June 23, 2011

There are no poseurs in martial-arts competitions. There is also no room for spoiled little rich boys or girls. I know a few rich men who practice martial arts, but all they’re doing is fooling themselves. Unless one competes, one is not a martial artist. Punto e basta, as they say in the land of pasta. Taking private lessons does not begin to tell the real story. One has to lay it on the line. The irony is that nasty, violent thugs are too cowardly to fight on an equal level. They simply haven’t got the bottle, unless drunk, or five against one, and with a shiv in their hand to boot. Hence the peaceful demeanor of most tough-guy judokas or karatekas.

The other thing I noticed was that the oligarchs are not the only pigs around. Athletes from the old Soviet Union stick out by their dour looks and absolute lack of any charm or good manners. Most of them grunt in place of speech. They remind me of Lord Sugar and Philip Green, but slightly better-looking. Lady Bracknell would be appalled. The Poles are far different. They smile and are polite and are the best people of Europe, according to the great anthropologist Taki.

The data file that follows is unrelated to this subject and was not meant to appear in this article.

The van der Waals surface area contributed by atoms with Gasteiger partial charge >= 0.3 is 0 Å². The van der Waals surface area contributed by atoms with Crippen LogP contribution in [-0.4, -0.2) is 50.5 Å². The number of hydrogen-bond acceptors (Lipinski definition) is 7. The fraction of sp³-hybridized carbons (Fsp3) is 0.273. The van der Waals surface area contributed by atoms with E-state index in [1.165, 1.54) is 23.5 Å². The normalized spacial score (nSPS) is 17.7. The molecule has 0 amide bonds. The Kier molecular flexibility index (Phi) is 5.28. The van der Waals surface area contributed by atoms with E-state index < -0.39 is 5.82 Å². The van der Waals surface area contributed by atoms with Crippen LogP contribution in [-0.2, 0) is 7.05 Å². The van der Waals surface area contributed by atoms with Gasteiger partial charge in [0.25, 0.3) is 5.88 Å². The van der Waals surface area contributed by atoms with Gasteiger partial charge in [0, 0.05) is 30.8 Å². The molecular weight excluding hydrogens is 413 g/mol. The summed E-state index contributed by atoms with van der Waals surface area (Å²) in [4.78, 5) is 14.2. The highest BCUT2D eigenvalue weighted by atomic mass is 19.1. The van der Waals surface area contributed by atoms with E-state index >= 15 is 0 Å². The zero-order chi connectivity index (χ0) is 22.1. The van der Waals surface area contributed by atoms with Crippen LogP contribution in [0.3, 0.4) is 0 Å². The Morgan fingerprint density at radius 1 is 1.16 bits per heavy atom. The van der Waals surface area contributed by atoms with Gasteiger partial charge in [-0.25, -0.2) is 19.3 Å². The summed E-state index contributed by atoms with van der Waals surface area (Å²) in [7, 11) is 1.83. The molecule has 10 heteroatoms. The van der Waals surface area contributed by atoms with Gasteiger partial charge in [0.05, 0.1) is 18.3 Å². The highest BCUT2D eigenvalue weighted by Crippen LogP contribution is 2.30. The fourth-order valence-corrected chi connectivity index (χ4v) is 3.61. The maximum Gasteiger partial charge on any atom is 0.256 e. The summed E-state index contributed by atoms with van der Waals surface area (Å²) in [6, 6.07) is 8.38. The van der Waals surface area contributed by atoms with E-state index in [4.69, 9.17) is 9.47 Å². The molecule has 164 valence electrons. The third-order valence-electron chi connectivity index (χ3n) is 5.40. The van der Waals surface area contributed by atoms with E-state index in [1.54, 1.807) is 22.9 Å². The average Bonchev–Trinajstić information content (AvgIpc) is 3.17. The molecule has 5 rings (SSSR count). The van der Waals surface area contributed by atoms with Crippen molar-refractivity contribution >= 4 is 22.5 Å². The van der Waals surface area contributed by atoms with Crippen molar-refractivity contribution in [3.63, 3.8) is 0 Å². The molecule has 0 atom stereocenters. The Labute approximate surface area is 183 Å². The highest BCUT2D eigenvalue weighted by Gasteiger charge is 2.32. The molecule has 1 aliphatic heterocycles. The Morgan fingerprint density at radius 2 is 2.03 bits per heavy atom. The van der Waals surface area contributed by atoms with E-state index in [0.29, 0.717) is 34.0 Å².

I don’t always keep my promises, but I had promised our readers a medal and I got one. It was only a bronze, which makes me the world’s third-toughest 74-year-old. I’m not one for excuses, but I fought the best I ever have, losing only in overtime and by decision. My coach Teimoc won gold and told me that he was never more proud to see me fight than the way I did in Frankfurt. Alas, as it was my last fight ever, I blubbed a bit on the podium, but no one saw it.


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